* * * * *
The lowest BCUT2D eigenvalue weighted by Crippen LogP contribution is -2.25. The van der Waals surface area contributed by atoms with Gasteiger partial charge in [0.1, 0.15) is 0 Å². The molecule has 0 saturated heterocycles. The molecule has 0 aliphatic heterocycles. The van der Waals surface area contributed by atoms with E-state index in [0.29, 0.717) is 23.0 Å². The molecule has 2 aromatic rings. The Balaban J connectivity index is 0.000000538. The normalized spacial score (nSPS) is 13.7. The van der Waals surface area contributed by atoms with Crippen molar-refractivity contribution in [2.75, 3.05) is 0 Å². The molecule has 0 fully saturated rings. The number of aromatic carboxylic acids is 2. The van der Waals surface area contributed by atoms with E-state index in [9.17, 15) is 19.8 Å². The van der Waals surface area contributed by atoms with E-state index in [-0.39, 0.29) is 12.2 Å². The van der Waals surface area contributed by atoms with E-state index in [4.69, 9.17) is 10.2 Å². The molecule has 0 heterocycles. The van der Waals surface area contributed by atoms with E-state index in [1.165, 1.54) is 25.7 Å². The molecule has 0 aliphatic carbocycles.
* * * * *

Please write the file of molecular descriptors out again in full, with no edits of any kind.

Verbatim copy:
The lowest BCUT2D eigenvalue weighted by Crippen LogP contribution is -2.25. The van der Waals surface area contributed by atoms with Gasteiger partial charge in [0.1, 0.15) is 0 Å². The molecule has 0 saturated heterocycles. The molecule has 0 aliphatic heterocycles. The van der Waals surface area contributed by atoms with E-state index in [0.29, 0.717) is 23.0 Å². The molecule has 2 aromatic rings. The Balaban J connectivity index is 0.000000538. The normalized spacial score (nSPS) is 13.7. The van der Waals surface area contributed by atoms with Crippen molar-refractivity contribution in [2.75, 3.05) is 0 Å². The molecule has 0 fully saturated rings. The number of aromatic carboxylic acids is 2. The van der Waals surface area contributed by atoms with E-state index in [9.17, 15) is 19.8 Å². The van der Waals surface area contributed by atoms with E-state index in [-0.39, 0.29) is 12.2 Å². The van der Waals surface area contributed by atoms with E-state index in [4.69, 9.17) is 10.2 Å². The molecule has 0 heterocycles. The van der Waals surface area contributed by atoms with E-state index in [1.165, 1.54) is 25.7 Å². The molecule has 0 aliphatic carbocycles.